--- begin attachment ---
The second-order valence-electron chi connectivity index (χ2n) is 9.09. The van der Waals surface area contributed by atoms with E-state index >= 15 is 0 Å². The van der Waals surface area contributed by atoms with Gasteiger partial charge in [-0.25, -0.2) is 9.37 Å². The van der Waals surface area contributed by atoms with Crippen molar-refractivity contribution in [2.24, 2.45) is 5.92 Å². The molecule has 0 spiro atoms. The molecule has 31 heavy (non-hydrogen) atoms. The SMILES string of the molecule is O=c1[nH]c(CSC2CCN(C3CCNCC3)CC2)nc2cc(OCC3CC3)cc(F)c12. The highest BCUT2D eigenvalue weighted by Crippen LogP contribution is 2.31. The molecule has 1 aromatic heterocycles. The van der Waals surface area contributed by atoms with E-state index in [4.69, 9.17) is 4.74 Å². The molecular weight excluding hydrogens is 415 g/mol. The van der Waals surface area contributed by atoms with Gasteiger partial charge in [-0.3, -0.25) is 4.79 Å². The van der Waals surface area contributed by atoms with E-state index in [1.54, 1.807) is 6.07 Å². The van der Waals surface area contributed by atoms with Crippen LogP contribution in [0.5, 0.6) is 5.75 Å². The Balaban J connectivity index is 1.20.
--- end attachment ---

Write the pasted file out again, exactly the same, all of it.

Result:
The second-order valence-electron chi connectivity index (χ2n) is 9.09. The van der Waals surface area contributed by atoms with E-state index >= 15 is 0 Å². The van der Waals surface area contributed by atoms with Gasteiger partial charge in [-0.25, -0.2) is 9.37 Å². The van der Waals surface area contributed by atoms with Crippen molar-refractivity contribution in [2.24, 2.45) is 5.92 Å². The molecule has 0 spiro atoms. The molecule has 31 heavy (non-hydrogen) atoms. The SMILES string of the molecule is O=c1[nH]c(CSC2CCN(C3CCNCC3)CC2)nc2cc(OCC3CC3)cc(F)c12. The highest BCUT2D eigenvalue weighted by Crippen LogP contribution is 2.31. The molecule has 1 aromatic heterocycles. The van der Waals surface area contributed by atoms with E-state index in [4.69, 9.17) is 4.74 Å². The molecular weight excluding hydrogens is 415 g/mol. The van der Waals surface area contributed by atoms with Gasteiger partial charge in [-0.3, -0.25) is 4.79 Å². The van der Waals surface area contributed by atoms with E-state index in [1.54, 1.807) is 6.07 Å². The van der Waals surface area contributed by atoms with Crippen LogP contribution in [0.5, 0.6) is 5.75 Å². The Balaban J connectivity index is 1.20.